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Discovering Your Personality Type with the DISC System

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DISC is the popular system for determining personality types and was originated in the 1928 classic "Emotions of Normal People" by American psychologist William Moulton Marston. It has changed over the many decades, but is effectively made up of four distinct personality types. Although we all have some of these features, we all lean more towards one than the others. Most importantly, when you understand how these different personality types work, you can learn to communicate more effectively with others.

Meanings and descriptions of the DISC letters vary:

DISC type

Description

Dominant

(Direct, Driver, Demanding, Determined, Decisive, Doer)
Pragmatic.
Independent, persistent, direct.
Energetic, busy, fearless.
Focus on own goals rather than people.
Tell rather than ask.
Ask 'What?'
Influential

(Inducement, Inspiring, Impressive, Interacting, Interesting)
Charismatic.
Social, persuasive, friendly.
Energetic, busy, optimistic, easily distracted.
Imaginative, focus on the new and future.
Poor time managers. Focused on people than tasks.
Tell rather than ask.
Ask 'Who?'
Steady

(Sensitive, Submissive, Stable, Supportive, Shy, Status quo, Specialist)
Sensitive.
Consistent, like stability.
Accommodating, peace-seeking.
Like helping and supporting others. Good listeners and counselors.
Close relationships with few friends.
Ask, rather than tell.
Ask 'How?' and 'When?'
Conscientious

(Cautious, Compliant, Correct, Calculating, Concerned, Careful, Contemplative)
Analitic.
Slow and critical thinker, perfectionist.
Logical, fact-based, organized, follows rules. Don't show feelings. Private. Few, but good friends.
Big-picture, outlines.
Ask 'Why?' and 'How?'

Preferences associated with each personality type:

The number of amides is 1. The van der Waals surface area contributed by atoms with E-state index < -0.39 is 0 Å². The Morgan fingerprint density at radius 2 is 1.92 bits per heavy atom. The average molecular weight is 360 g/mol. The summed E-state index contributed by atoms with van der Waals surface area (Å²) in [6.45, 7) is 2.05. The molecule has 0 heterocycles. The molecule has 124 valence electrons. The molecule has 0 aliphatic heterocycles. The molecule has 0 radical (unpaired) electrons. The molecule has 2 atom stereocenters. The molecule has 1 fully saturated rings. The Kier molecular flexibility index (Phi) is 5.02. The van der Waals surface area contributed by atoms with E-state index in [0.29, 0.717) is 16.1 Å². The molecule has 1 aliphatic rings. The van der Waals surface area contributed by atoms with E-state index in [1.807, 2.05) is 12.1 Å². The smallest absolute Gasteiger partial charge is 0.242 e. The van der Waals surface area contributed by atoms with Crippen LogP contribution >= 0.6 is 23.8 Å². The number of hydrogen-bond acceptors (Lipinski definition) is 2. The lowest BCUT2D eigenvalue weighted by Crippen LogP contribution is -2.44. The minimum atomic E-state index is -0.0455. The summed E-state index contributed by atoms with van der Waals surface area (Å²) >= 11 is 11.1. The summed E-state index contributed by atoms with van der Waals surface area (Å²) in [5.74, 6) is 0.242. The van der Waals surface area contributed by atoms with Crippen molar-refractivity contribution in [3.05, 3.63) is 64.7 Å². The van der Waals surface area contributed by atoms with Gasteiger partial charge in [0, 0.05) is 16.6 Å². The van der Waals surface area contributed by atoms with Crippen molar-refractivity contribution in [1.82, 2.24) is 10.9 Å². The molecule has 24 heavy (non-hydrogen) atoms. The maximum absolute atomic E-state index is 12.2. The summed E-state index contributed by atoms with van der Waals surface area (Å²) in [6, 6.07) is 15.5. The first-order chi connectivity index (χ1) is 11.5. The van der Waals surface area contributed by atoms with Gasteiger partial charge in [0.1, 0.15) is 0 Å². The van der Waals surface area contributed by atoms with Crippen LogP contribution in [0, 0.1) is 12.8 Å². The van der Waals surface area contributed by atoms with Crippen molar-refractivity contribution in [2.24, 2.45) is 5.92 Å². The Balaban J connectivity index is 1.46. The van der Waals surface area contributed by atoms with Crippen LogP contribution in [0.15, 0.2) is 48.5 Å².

Preferences simplified:

PREFERENCES Passive, Internal Active, Outgoing
Task-focused Conscientious Dominant
People-focused Steady Influential

DISC decision factors simplified:

DECISION FACTORS Slow Decision Makers Quick Decision Makers
Non-Emotional Decision Makers Conscientious Dominant
Emotional Decision Makers Steady Influential

Using DISC In Relationship Building

When you understand someone's personality type, you can adjust your conversations appropriately to create more effective communication. There are certain traits associated with each personality type that allow you to build stronger relationships. Let's take a look at a few from each type.

With Dominant people

  1. Pragmatics at heart, time is always an issue
  2. Build respect to avoid conflict
  3. Focus on facts and ideas rather than the people
  4. Have evidence to support your argument
  5. Be quick, focused, and to the point
  6. Ask what not how
  7. Talk about "what" problems will hinder accomplishments
  8. Show them "what" they can do to succeed

With Influential people

  1. They want to feel good about what they are doing
  2. Be social and friendly with them
  3. Listen to them talk about their ideas
  4. Help them find ways to translate the talk into useful action
  5. Don't spend much time on the details
  6. They are generally disorganized, so motivate them to follow through to complete tasks
  7. Recognize their accomplishments

With Steady people

  1. They want to know you care
  2. Be genuinely interested in them as people
  3. Create a caring/human working environment for them
  4. Give them time to adjust to change
  5. Clearly define goals for them and provide ongoing support
  6. Recognize and appreciate their achievements
  7. Avoid hurry and pressure
  8. Present new ideas carefully

With Conscientious people

  1. They want details, as much as possible
  2. Warn them in time and generally avoid surprises
  3. Be prepared and don't ad-lib with them if you can
  4. Be logical and accurate, and use clear data
  5. Show how things fit into the bigger picture
  6. Be specific in disagreement and focus on the facts
  7. Be patient, persistent and diplomatic

Click for Details --> Find Your DISC Type! <--


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